Grief is different for each one of us and that uniqueness requires respect and honoring. There is not a right or wrong way to grieve. There is not a right or wrong amount of time for a person to grieve. Everyone is different. Most importantly during grief it is okay to not be okay.
As a support for your loved ones who may be experiencing grief it is important for you to let them know that you are safe for them to just be.
Some useful tips on what to say or what to do:
Allow your loved one to express what’s going on and let them set the tone for how to talk about it. Do not offer praise for what may look like strength on their part. Most people in the initial stages of grief believe it necessary to show others they are “strong” when in fact they are hurting deeply. Do not offer unsolicited advice.
Grief is an individualized experience. Try to show them empathy at all times. By doing so, you’ll be cultivating an environment of kindness, understanding and comfort.
What to say to someone who has lost a loved one.
It is common to feel awkward when trying to comfort someone who is grieving. Many people do not know what to say or do. The following are suggestions to use as a guide.
Acknowledge the situation. Example: "I heard that your_____ died." Use the word "died" That will show that you are more open to talk about how the person really feels.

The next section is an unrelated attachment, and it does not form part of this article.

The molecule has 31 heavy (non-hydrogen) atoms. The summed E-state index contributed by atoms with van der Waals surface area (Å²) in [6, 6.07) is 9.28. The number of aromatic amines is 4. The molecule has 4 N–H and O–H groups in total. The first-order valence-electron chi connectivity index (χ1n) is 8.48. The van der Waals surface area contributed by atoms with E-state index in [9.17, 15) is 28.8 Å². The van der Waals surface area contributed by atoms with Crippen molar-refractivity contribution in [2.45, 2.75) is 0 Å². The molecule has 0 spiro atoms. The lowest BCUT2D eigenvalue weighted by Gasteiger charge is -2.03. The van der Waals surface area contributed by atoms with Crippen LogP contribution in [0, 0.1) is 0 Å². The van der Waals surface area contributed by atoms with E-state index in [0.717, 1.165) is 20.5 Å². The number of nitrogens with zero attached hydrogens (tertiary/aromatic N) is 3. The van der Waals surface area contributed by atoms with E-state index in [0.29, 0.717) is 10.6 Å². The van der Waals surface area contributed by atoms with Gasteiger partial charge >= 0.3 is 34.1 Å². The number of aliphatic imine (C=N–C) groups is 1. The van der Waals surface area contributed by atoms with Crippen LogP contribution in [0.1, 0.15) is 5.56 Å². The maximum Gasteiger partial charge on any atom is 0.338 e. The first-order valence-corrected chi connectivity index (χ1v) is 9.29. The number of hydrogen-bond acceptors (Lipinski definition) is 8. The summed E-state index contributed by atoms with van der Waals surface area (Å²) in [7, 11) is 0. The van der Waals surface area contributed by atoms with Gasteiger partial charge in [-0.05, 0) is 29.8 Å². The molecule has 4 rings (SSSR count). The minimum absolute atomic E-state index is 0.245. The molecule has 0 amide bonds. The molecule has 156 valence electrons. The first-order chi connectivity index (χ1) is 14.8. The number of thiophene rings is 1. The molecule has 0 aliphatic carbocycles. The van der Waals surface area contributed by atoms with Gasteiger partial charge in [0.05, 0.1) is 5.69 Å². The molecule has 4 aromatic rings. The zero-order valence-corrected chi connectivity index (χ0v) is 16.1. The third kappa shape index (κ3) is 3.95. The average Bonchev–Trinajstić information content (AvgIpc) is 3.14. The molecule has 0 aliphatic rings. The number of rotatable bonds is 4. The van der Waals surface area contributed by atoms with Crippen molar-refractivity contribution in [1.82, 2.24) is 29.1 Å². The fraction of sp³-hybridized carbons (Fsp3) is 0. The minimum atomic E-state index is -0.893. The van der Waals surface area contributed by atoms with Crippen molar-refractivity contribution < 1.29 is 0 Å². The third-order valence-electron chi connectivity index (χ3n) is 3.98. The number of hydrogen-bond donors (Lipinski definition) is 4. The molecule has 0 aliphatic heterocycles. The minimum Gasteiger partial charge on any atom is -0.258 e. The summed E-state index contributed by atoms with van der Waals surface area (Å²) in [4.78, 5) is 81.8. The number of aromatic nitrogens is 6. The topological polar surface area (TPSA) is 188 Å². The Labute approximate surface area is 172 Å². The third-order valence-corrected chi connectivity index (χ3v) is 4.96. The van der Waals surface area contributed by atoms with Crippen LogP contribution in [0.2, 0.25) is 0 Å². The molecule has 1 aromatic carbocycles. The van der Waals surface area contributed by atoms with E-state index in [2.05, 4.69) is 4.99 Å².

Express your concern. Example: "I'm sorry to hear that this happened to you."
Be genuine in your communication and don't hide your feelings. Example: "I’m not sure what to say, but I want you to know I care."
Offer your support. Example: "Tell me what I can do for you."
Ask how he or she feels, and don't assume you know how the bereaved person feels on any given day.
Source: American Cancer Society
Comments to avoid when comforting the bereaved.
"I know how you feel." One can never know how another may feel. You could, instead, ask your friend to tell you how he or she feels.
"It's part of God's plan." This phrase can make people angry and they often respond with, "What plan? Nobody told me about any plan."
"Look at what you have to be thankful for." They know they have things to be thankful for, but right now they are not important.
"He's in a better place now." The bereaved may or may not believe this. Keep your beliefs to yourself unless asked.
"This is behind you now; it's time to get on with your life." Sometimes the bereaved are resistant to getting on with because they feel this means "forgetting" his or her loved one. In addition, moving on is easier said than done. Grief has a mind of its own and works at its own pace.
Statements that begin with "You should" or "You will." These statements are too directive. Instead you could begin your comments with: "Have you thought about..." or "You might..."
Source: American Hospice Foundation
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